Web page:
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                Author and article information

                Journal
                HRE
                Horm Res Paediatr
                10.1159/issn.1663-2818
                Hormone Research in Paediatrics
                S. Karger AG
                978-3-8055-8063-2
                978-3-318-01309-2
                1663-2818
                1663-2826
                2005
                February 2006
                27 January 2006
                : 64
                : Suppl 3
                : 2-7
                Affiliations
                Division of Developmental Origins of Health and Disease, University of Southampton, Southampton, UK
                Article
                89311 Horm Res 2005;64:2–7
                10.1159/000089311
                16439838
                © 2005 S. Karger AG, Basel

                Copyright: All rights reserved. No part of this publication may be translated into other languages, reproduced or utilized in any form or by any means, electronic or mechanical, including photocopying, recording, microcopying, or by any information storage and retrieval system, without permission in writing from the publisher. Drug Dosage: The authors and the publisher have exerted every effort to ensure that drug selection and dosage set forth in this text are in accord with current recommendations and practice at the time of publication. However, in view of ongoing research, changes in government regulations, and the constant flow of information relating to drug therapy and drug reactions, the reader is urged to check the package insert for each drug for any changes in indications and dosage and for added warnings and precautions. This is particularly important when the recommended agent is a new and/or infrequently employed drug. Disclaimer: The statements, opinions and data contained in this publication are solely those of the individual authors and contributors and not of the publishers and the editor(s). The appearance of advertisements or/and product references in the publication is not a warranty, endorsement, or approval of the products or services advertised or of their effectiveness, quality or safety. The publisher and the editor(s) disclaim responsibility for any injury to persons or property resulting from any ideas, methods, instructions or products referred to in the content or advertisements.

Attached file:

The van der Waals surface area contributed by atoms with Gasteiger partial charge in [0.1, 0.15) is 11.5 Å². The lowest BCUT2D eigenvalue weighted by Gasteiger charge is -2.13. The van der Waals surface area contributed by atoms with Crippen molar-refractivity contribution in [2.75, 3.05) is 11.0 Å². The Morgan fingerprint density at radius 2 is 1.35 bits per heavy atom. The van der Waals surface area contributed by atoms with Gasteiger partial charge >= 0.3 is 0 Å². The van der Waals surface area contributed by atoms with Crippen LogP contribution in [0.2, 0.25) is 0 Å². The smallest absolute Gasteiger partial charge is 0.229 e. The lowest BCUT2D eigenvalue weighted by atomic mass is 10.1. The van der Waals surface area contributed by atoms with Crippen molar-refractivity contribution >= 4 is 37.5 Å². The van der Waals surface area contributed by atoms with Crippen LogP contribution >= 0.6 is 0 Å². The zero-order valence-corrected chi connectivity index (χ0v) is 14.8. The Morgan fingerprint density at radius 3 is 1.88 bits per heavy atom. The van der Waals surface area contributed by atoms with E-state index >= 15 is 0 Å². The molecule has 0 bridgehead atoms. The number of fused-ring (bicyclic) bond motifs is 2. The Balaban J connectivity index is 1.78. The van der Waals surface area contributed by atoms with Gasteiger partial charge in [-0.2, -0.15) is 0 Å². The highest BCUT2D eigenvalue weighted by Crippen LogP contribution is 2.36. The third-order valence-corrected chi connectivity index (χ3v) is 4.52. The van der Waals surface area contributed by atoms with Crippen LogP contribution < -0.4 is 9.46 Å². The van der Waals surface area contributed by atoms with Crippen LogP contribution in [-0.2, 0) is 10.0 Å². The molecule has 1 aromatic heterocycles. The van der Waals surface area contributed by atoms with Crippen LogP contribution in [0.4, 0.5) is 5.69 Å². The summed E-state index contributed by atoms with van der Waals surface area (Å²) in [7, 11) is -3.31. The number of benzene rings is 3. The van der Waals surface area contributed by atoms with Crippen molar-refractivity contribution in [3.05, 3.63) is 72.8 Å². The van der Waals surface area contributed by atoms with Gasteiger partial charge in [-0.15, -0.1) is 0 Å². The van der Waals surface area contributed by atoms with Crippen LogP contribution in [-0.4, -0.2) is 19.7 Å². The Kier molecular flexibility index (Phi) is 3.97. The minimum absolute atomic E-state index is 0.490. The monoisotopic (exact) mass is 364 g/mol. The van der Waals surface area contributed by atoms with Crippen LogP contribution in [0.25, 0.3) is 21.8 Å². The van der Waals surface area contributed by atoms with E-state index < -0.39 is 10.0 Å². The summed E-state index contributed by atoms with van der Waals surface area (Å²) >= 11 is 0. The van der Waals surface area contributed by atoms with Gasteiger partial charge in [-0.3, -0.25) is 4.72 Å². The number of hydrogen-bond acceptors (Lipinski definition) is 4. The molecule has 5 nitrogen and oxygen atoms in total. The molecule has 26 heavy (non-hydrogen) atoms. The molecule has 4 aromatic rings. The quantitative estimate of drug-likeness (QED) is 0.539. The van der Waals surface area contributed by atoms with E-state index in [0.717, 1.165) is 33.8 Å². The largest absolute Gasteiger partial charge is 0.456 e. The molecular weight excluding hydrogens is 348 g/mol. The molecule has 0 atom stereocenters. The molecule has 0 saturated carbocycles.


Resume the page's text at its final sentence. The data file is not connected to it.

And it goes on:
Page count
                Figures: 2, Tables: 3, References: 39, Pages: 6
                Categories
                Insulin Sensitivity: Introduction